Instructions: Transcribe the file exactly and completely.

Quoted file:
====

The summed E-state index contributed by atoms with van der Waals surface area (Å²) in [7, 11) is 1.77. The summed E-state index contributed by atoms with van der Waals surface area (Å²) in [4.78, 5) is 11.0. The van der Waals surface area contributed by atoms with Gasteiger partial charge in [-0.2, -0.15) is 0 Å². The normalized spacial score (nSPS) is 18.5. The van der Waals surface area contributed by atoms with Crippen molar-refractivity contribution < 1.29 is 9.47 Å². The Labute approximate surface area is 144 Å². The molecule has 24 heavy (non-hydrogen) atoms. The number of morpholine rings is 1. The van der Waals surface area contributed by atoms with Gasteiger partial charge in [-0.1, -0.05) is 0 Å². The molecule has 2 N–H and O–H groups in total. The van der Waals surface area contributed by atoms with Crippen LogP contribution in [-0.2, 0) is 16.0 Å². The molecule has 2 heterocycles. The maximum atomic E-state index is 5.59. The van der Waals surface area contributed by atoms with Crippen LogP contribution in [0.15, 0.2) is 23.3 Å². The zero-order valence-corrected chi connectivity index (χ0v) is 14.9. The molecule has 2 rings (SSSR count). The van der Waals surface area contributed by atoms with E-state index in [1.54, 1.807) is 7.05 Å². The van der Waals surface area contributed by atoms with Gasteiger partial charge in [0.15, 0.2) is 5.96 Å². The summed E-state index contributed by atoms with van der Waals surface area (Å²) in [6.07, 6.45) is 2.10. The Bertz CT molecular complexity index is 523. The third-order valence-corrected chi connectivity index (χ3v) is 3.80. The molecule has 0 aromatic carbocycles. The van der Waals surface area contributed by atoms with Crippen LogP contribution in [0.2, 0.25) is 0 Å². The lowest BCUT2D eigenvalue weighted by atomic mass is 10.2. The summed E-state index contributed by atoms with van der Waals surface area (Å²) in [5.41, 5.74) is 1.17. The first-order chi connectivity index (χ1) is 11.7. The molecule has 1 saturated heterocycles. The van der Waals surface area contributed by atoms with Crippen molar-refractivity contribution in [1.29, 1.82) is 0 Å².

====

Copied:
The summed E-state index contributed by atoms with van der Waals surface area (Å²) in [7, 11) is 1.77. The summed E-state index contributed by atoms with van der Waals surface area (Å²) in [4.78, 5) is 11.0. The van der Waals surface area contributed by atoms with Gasteiger partial charge in [-0.2, -0.15) is 0 Å². The normalized spacial score (nSPS) is 18.5. The van der Waals surface area contributed by atoms with Crippen molar-refractivity contribution < 1.29 is 9.47 Å². The Labute approximate surface area is 144 Å². The molecule has 24 heavy (non-hydrogen) atoms. The number of morpholine rings is 1. The van der Waals surface area contributed by atoms with Gasteiger partial charge in [-0.1, -0.05) is 0 Å². The molecule has 2 N–H and O–H groups in total. The van der Waals surface area contributed by atoms with Crippen LogP contribution in [-0.2, 0) is 16.0 Å². The molecule has 2 heterocycles. The maximum atomic E-state index is 5.59. The van der Waals surface area contributed by atoms with Crippen LogP contribution in [0.15, 0.2) is 23.3 Å². The zero-order valence-corrected chi connectivity index (χ0v) is 14.9. The molecule has 2 rings (SSSR count). The van der Waals surface area contributed by atoms with E-state index in [1.54, 1.807) is 7.05 Å². The van der Waals surface area contributed by atoms with Gasteiger partial charge in [0.15, 0.2) is 5.96 Å². The summed E-state index contributed by atoms with van der Waals surface area (Å²) in [6.07, 6.45) is 2.10. The Bertz CT molecular complexity index is 523. The third-order valence-corrected chi connectivity index (χ3v) is 3.80. The molecule has 0 aromatic carbocycles. The van der Waals surface area contributed by atoms with Crippen LogP contribution in [0.2, 0.25) is 0 Å². The lowest BCUT2D eigenvalue weighted by atomic mass is 10.2. The summed E-state index contributed by atoms with van der Waals surface area (Å²) in [5.41, 5.74) is 1.17. The first-order chi connectivity index (χ1) is 11.7. The molecule has 1 saturated heterocycles. The van der Waals surface area contributed by atoms with Crippen molar-refractivity contribution in [1.29, 1.82) is 0 Å².